Personally, I’m of the opinion that anyone who joins the Corps will quickly learn what it means to be a Marine, with or without boot camp. Ten minutes into their first day as hoodie-clad and goateed cyber warfare specialists, they’ll hear the phrases “uber-pog,” “boot!” and “hey there devil dog, did you forget to shave?” — thus binding them in a Marine Corps tradition as old and as storied as recruit training: shitting on the new guy.
Every once in a while, we run across a photo in The Times-Picayune archives that's so striking that it begs a simple question: "What in the name of Momus Alexander Morgus is going on in this New Orleans photograph?" When we do, we've decided, we're going to share it — and to attempt to answer that question.
MUSCAT (Reuters) - The United States should keep arming and aiding the Kurdish-led Syrian Democratic Forces (SDF) following the planned U.S. withdrawal from Syria, provided the group keeps up the pressure on Islamic State, a senior U.S. general told Reuters on Friday.
Trump: $6.1 billion in DoD money going to border wall wasn’t for anything that seemed ‘too important to me’
President Donald Trump claims the $6.1 billion from the Defense Department's budget that he will now spend on his border wall was not going to be used for anything "important."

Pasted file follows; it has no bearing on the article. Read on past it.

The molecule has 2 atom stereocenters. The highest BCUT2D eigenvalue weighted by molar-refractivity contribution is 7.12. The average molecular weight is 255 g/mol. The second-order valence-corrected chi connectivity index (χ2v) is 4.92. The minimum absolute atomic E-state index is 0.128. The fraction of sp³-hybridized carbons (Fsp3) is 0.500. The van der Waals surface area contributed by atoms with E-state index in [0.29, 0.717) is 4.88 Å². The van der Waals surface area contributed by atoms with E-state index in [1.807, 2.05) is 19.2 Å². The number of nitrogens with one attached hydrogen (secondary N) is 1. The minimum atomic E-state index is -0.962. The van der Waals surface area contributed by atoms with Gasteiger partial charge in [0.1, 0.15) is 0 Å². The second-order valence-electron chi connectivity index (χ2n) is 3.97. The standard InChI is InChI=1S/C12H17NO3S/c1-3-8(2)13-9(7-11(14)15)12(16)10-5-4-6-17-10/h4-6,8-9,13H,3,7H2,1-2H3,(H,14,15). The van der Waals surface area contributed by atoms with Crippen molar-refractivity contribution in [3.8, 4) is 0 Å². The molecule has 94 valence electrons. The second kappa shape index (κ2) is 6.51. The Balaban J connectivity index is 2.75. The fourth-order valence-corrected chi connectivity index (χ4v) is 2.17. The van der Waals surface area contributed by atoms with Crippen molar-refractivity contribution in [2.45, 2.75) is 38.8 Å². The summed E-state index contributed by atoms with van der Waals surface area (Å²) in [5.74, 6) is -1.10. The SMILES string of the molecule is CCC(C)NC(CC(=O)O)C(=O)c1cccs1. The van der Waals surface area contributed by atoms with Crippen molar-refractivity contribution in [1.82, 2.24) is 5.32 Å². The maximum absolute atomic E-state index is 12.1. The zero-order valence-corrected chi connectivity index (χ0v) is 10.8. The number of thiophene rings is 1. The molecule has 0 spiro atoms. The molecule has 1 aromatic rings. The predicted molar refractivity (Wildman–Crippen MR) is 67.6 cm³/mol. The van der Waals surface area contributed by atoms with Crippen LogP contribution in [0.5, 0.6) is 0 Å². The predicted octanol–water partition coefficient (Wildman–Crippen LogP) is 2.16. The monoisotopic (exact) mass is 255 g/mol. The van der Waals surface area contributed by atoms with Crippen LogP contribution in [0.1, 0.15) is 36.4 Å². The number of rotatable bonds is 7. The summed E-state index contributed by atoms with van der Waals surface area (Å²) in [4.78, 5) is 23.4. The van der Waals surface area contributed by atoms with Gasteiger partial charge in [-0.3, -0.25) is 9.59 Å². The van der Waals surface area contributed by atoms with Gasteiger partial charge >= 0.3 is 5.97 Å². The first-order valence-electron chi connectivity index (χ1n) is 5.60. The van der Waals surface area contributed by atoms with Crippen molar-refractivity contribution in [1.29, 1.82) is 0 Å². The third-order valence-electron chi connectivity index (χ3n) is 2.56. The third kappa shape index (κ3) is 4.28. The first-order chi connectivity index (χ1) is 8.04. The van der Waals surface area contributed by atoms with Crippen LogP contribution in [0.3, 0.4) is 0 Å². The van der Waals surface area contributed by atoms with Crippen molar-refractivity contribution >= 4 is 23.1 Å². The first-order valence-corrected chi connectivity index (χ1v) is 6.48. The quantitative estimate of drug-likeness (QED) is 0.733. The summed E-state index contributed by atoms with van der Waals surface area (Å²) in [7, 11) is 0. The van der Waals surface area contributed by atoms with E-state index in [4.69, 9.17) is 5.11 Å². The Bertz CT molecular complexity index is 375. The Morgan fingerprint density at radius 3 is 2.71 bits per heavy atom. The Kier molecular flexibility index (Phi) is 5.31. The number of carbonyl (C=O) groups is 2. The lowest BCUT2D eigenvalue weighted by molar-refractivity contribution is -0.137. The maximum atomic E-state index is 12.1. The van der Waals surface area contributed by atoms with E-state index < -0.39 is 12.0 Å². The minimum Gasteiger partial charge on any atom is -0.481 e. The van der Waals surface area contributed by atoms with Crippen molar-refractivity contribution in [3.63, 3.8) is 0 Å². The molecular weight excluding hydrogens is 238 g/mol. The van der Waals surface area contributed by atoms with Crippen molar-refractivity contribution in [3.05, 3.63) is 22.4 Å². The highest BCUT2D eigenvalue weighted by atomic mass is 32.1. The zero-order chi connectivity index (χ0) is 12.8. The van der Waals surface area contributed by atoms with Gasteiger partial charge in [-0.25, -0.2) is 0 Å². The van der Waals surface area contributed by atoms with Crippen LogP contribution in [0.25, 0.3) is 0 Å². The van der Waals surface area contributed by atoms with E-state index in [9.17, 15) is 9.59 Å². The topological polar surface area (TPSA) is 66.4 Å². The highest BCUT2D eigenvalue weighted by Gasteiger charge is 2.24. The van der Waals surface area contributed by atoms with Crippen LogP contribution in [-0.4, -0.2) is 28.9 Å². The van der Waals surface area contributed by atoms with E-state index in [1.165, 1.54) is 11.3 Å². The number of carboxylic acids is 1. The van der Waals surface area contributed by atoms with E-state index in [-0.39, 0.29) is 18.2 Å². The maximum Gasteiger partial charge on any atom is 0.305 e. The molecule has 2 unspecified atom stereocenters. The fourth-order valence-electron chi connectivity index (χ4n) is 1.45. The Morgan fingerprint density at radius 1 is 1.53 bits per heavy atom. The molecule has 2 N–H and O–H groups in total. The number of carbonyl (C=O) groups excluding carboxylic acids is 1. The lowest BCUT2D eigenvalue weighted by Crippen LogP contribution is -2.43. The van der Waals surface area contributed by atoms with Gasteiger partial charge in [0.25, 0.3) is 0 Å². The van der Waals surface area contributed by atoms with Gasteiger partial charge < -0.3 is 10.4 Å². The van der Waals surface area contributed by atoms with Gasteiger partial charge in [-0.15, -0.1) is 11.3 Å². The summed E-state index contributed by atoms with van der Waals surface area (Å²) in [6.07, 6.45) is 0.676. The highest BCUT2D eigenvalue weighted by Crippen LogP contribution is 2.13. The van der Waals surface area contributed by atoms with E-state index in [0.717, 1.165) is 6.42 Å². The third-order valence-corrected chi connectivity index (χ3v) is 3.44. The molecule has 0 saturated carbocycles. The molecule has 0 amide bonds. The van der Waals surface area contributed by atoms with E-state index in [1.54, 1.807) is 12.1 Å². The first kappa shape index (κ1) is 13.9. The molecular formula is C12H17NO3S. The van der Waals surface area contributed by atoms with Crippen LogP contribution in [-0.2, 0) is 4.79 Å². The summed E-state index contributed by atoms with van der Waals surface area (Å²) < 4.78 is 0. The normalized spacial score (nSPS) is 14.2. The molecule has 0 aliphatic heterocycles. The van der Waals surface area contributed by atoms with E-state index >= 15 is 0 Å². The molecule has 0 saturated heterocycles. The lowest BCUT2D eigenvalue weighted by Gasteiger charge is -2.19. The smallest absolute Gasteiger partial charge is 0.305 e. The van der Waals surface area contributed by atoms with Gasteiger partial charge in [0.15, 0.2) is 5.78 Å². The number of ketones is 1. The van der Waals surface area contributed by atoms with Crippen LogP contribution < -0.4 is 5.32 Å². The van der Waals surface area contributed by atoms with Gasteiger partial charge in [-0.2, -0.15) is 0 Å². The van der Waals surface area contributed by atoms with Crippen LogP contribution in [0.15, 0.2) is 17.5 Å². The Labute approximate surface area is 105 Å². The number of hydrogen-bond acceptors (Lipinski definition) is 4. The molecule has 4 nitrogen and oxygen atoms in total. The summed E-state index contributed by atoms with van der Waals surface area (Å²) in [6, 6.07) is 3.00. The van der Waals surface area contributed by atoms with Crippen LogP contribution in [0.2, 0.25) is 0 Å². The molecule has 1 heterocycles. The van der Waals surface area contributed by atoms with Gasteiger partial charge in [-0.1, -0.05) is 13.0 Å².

Trump announced on Friday that he was declaring a national emergency, allowing him to tap into military funding to help pay for barriers along the U.S.-Mexico border.
Long before Tony Stark took a load of shrapnel to the chest in a distant war zone, science fiction legend Robert Heinlein gave America the most visceral description of powered armor for the warfighter of the future. Forget the spines of extra-lethal weaponry, the heads-up display, and even the augmented strength of an Iron Man suit — the real genius, Heinlein wrote in Starship Troopers, "is that you don't have to control the suit; you just wear it, like your clothes, like skin."
"Any sort of ship you have to learn to pilot; it takes a long time, a new full set of reflexes, a different and artificial way of thinking," explains Johnny Rico. "Spaceships are for acrobats who are also mathematicians. But a suit, you just wear."
First introduced in 2013, U.S. Special Operations Command's Tactical Assault Light Operator Suit (TALOS) purported to offer this capability as America's first stab at militarized powered armor. And while SOCOM initially promised a veritable Iron Man-style tactical armor by 2018, a Navy spokesman told Task & Purpose the much-hyped exoskeleton will likely never get off the launch pad.
"The prototype itself is not currently suitable for operation in a close combat environment," SOCOM spokesman Navy Lt. Phillip Chitty told Task & Purpose, adding that JATF-TALOS has no plans for an external demonstration this year. "There is still no intent to field the TALOS Mk 5 combat suit prototype."
D-Day veteran James McCue died a hero. About 500 strangers made sure of it.
"It's beautiful," Army Sgt. Pete Rooney said of the crowd that gathered in the cold and stood on the snow Thursday during McCue's burial. "I wish it happened for every veteran's funeral."